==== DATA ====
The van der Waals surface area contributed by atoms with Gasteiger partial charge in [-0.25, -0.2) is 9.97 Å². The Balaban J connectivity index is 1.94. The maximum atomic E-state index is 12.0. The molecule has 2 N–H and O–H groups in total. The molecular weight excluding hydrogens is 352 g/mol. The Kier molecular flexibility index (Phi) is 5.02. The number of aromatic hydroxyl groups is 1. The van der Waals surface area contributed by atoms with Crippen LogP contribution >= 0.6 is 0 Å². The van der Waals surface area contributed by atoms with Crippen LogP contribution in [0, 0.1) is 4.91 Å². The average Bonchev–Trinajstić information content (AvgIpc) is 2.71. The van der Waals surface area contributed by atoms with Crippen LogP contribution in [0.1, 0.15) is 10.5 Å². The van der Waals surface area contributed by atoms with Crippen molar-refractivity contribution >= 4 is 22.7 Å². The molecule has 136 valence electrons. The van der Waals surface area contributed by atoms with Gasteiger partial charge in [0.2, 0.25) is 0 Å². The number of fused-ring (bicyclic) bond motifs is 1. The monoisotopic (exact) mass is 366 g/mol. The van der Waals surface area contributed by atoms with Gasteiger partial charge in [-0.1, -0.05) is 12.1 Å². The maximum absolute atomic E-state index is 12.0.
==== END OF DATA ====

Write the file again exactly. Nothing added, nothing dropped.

The van der Waals surface area contributed by atoms with Gasteiger partial charge in [-0.25, -0.2) is 9.97 Å². The Balaban J connectivity index is 1.94. The maximum atomic E-state index is 12.0. The molecule has 2 N–H and O–H groups in total. The molecular weight excluding hydrogens is 352 g/mol. The Kier molecular flexibility index (Phi) is 5.02. The number of aromatic hydroxyl groups is 1. The van der Waals surface area contributed by atoms with Crippen LogP contribution >= 0.6 is 0 Å². The van der Waals surface area contributed by atoms with Crippen LogP contribution in [0, 0.1) is 4.91 Å². The average Bonchev–Trinajstić information content (AvgIpc) is 2.71. The van der Waals surface area contributed by atoms with Crippen LogP contribution in [0.1, 0.15) is 10.5 Å². The van der Waals surface area contributed by atoms with Crippen molar-refractivity contribution >= 4 is 22.7 Å². The molecule has 136 valence electrons. The van der Waals surface area contributed by atoms with Gasteiger partial charge in [0.2, 0.25) is 0 Å². The number of fused-ring (bicyclic) bond motifs is 1. The monoisotopic (exact) mass is 366 g/mol. The van der Waals surface area contributed by atoms with Gasteiger partial charge in [-0.1, -0.05) is 12.1 Å². The maximum absolute atomic E-state index is 12.0.